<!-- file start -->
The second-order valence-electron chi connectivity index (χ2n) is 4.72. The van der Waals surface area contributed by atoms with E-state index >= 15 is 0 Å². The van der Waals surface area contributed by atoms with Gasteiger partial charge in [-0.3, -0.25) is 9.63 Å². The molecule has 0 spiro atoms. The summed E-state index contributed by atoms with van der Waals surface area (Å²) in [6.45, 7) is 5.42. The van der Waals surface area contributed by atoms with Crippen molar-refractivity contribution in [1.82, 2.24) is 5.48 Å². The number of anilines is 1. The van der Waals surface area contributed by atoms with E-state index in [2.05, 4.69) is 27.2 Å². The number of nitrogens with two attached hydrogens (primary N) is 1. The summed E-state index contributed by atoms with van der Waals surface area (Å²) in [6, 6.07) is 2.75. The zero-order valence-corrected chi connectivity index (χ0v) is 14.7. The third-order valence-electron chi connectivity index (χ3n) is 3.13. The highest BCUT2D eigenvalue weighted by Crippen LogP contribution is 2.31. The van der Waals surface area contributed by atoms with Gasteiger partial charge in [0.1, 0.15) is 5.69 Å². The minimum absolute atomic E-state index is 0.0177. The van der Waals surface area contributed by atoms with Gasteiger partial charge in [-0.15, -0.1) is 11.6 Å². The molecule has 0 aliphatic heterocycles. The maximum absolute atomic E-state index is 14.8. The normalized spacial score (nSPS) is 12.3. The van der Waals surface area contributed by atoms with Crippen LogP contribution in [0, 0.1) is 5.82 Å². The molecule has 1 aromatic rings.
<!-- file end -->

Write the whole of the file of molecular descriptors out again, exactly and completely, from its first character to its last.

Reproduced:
The second-order valence-electron chi connectivity index (χ2n) is 4.72. The van der Waals surface area contributed by atoms with E-state index >= 15 is 0 Å². The van der Waals surface area contributed by atoms with Gasteiger partial charge in [-0.3, -0.25) is 9.63 Å². The molecule has 0 spiro atoms. The summed E-state index contributed by atoms with van der Waals surface area (Å²) in [6.45, 7) is 5.42. The van der Waals surface area contributed by atoms with Crippen molar-refractivity contribution in [1.82, 2.24) is 5.48 Å². The number of anilines is 1. The van der Waals surface area contributed by atoms with E-state index in [2.05, 4.69) is 27.2 Å². The number of nitrogens with two attached hydrogens (primary N) is 1. The summed E-state index contributed by atoms with van der Waals surface area (Å²) in [6, 6.07) is 2.75. The zero-order valence-corrected chi connectivity index (χ0v) is 14.7. The third-order valence-electron chi connectivity index (χ3n) is 3.13. The highest BCUT2D eigenvalue weighted by Crippen LogP contribution is 2.31. The van der Waals surface area contributed by atoms with Gasteiger partial charge in [0.1, 0.15) is 5.69 Å². The minimum absolute atomic E-state index is 0.0177. The van der Waals surface area contributed by atoms with Gasteiger partial charge in [-0.15, -0.1) is 11.6 Å². The molecule has 0 aliphatic heterocycles. The maximum absolute atomic E-state index is 14.8. The normalized spacial score (nSPS) is 12.3. The van der Waals surface area contributed by atoms with Crippen LogP contribution in [0, 0.1) is 5.82 Å². The molecule has 1 aromatic rings.